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14
Universal regular path queries
 HigherOrder and Symbolic Computation
, 2003
"... Given are a directed edgelabelled graph G with a distinguished node n0, and a regular expression P which may contain variables. We wish to compute all substitutions φ (of symbols for variables), together with all nodes n such that all paths n0 → n are in φ(P). We derive an algorithm for this proble ..."
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Given are a directed edgelabelled graph G with a distinguished node n0, and a regular expression P which may contain variables. We wish to compute all substitutions φ (of symbols for variables), together with all nodes n such that all paths n0 → n are in φ(P). We derive an algorithm for this problem using relational algebra, and show how it may be implemented in Prolog. The motivation for the problem derives from a declarative framework for specifying compiler optimisations. 1 Bob Paige and IFIP WG 2.1 Bob Paige was a longstanding member of IFIP Working Group 2.1 on Algorithmic Languages and Calculi. In recent years, the main aim of this group has been to investigate the derivation of algorithms from specifications by program transformation. Already in the mideighties, Bob was way ahead of the pack: instead of applying transformational techniques to wellworn examples, he was applying his theories of program transformation to new problems, and discovering new algorithms [16, 48, 52]. The secret of his success lay partly in his insistence on the study of general algorithm design strategies (in particular
The formal reconstruction and speedup of the linear time fragment of Willard’s relational calculus subset
 In Proceedings of the IFIP TC 2 WG 2.1 international workshop on Algorithmic languages and calculi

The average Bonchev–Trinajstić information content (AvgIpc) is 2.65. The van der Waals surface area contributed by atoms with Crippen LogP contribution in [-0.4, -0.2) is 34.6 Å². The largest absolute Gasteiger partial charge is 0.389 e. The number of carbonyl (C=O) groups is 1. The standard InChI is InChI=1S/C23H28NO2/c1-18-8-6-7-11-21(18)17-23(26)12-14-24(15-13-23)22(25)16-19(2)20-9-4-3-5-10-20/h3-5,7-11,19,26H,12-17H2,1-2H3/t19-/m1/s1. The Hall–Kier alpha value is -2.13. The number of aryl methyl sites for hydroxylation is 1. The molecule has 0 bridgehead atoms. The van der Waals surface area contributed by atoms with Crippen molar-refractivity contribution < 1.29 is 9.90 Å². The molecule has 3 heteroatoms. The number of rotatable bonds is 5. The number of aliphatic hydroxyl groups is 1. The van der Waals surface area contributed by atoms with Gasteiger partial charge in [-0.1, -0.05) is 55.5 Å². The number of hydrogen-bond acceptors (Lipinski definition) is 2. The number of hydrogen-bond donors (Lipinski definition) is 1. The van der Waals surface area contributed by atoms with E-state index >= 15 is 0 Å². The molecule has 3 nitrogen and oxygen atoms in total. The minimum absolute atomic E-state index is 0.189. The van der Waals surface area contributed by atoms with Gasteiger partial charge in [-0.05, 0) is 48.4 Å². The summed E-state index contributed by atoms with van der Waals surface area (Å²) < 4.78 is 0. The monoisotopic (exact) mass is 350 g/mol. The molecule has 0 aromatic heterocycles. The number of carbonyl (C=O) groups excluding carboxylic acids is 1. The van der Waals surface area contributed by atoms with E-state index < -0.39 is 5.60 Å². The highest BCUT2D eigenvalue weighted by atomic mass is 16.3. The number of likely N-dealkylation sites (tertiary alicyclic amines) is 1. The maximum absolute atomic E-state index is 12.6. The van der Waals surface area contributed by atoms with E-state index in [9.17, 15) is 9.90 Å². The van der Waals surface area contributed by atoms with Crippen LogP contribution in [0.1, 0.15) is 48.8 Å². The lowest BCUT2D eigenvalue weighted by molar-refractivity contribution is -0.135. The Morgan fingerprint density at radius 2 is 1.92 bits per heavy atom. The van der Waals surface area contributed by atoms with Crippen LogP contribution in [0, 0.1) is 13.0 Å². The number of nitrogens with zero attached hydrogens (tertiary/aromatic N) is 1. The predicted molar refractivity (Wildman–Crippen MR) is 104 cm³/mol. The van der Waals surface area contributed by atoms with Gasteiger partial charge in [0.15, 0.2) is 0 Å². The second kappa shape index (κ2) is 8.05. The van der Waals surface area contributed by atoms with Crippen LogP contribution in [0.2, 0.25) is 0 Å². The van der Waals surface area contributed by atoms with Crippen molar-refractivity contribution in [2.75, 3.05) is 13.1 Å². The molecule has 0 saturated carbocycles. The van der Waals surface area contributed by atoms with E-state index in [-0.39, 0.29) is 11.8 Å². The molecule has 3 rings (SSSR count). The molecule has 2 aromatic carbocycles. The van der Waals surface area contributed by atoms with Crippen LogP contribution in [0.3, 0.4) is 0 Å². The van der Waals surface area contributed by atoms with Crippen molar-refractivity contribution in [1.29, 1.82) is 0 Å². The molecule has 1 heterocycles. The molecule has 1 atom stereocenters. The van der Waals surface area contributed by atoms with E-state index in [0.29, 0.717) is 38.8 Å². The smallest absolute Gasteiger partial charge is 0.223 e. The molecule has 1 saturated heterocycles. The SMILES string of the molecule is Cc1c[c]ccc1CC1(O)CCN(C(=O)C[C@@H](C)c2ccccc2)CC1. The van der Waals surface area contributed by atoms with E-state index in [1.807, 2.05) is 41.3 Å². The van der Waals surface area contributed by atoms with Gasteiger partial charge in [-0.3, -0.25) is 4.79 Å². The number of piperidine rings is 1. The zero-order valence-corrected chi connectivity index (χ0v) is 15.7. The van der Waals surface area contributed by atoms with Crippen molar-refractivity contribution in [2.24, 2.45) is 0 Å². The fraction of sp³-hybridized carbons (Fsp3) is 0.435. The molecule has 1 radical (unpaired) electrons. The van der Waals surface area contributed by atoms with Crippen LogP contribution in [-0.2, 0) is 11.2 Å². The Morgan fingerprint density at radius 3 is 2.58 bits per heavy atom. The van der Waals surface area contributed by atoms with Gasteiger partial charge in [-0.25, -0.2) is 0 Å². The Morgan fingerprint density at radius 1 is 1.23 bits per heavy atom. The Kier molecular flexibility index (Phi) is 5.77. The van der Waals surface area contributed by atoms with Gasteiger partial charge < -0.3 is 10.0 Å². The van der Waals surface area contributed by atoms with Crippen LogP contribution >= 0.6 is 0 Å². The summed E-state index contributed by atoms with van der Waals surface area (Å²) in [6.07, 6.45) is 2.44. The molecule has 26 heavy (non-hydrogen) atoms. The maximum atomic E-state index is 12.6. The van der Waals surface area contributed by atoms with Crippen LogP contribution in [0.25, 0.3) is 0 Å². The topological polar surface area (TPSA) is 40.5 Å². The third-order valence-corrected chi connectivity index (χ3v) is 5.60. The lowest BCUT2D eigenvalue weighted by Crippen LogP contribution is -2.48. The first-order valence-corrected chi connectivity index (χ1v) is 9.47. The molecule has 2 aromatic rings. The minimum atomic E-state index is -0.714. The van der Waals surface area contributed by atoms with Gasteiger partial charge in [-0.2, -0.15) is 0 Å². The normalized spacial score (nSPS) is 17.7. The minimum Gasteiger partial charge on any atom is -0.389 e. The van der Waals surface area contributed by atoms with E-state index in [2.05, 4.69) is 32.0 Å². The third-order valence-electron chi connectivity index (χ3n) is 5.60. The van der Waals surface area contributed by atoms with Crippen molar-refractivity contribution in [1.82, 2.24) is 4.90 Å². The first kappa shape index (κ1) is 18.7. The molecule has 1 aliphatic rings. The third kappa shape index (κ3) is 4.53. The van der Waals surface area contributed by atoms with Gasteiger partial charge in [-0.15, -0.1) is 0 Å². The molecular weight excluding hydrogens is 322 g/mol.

, 1997
"... ..."
Goals and benchmarks for automated map reasoning
 Journal of Symbolic Computation
, 2000
"... TarskiGivant’s map calculus is briefly reviewed, and a plan of research is outlined aimed at investigating applications of this ground equational formalism in the theoremproving field. The main goal is to create synergy between firstorder predicate calculus and the map calculus. Techniques for tr ..."
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TarskiGivant’s map calculus is briefly reviewed, and a plan of research is outlined aimed at investigating applications of this ground equational formalism in the theoremproving field. The main goal is to create synergy between firstorder predicate calculus and the map calculus. Techniques for translating isolated sentences, as well as entire theories, from firstorder logic into map calculus are designed, or in some cases simply brought nearer through the exercise of specifying properties of a few familiar structures (natural numbers, nested lists, finite sets, lattices). It is also highlighted to what extent a stateoftheart theoremprover for firstorder logic, namely Otter, can be exploited not only to emulate, but also to reason about, map calculus. Issues regarding ’safe ’ forms of map reasoning are singled out, in sight of possible generalizations to the database area. 1
Research Retrospective
"... The group was exciting in the 1970’s, when we were groping for direction and divided by different orientations. I guess it was in this atmosphere that combined purpose with uncertainty where I found my own voice. The common goal was a transformational program development methodology that would impro ..."